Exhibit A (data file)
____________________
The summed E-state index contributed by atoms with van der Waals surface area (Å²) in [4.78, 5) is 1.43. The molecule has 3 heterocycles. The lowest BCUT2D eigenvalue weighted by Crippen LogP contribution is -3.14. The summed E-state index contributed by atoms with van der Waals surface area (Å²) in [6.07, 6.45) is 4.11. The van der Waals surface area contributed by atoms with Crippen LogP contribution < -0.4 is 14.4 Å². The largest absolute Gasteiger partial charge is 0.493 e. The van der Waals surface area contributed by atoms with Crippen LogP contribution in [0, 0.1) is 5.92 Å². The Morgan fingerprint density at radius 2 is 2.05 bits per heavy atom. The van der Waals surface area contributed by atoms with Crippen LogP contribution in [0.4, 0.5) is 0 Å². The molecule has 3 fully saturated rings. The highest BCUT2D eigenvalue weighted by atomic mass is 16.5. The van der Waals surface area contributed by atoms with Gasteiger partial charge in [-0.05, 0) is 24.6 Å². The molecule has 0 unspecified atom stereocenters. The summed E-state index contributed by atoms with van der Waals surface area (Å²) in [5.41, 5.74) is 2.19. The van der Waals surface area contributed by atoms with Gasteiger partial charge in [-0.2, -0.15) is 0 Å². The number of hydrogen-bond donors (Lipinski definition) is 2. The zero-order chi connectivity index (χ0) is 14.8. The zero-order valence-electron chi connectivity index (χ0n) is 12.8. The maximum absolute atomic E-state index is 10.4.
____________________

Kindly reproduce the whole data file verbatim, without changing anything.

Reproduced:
The summed E-state index contributed by atoms with van der Waals surface area (Å²) in [4.78, 5) is 1.43. The molecule has 3 heterocycles. The lowest BCUT2D eigenvalue weighted by Crippen LogP contribution is -3.14. The summed E-state index contributed by atoms with van der Waals surface area (Å²) in [6.07, 6.45) is 4.11. The van der Waals surface area contributed by atoms with Crippen LogP contribution < -0.4 is 14.4 Å². The largest absolute Gasteiger partial charge is 0.493 e. The van der Waals surface area contributed by atoms with Crippen LogP contribution in [0, 0.1) is 5.92 Å². The Morgan fingerprint density at radius 2 is 2.05 bits per heavy atom. The van der Waals surface area contributed by atoms with Crippen LogP contribution in [0.4, 0.5) is 0 Å². The molecule has 3 fully saturated rings. The highest BCUT2D eigenvalue weighted by atomic mass is 16.5. The van der Waals surface area contributed by atoms with Gasteiger partial charge in [-0.05, 0) is 24.6 Å². The molecule has 0 unspecified atom stereocenters. The summed E-state index contributed by atoms with van der Waals surface area (Å²) in [5.41, 5.74) is 2.19. The van der Waals surface area contributed by atoms with Gasteiger partial charge in [-0.2, -0.15) is 0 Å². The number of hydrogen-bond donors (Lipinski definition) is 2. The zero-order chi connectivity index (χ0) is 14.8. The zero-order valence-electron chi connectivity index (χ0n) is 12.8. The maximum absolute atomic E-state index is 10.4.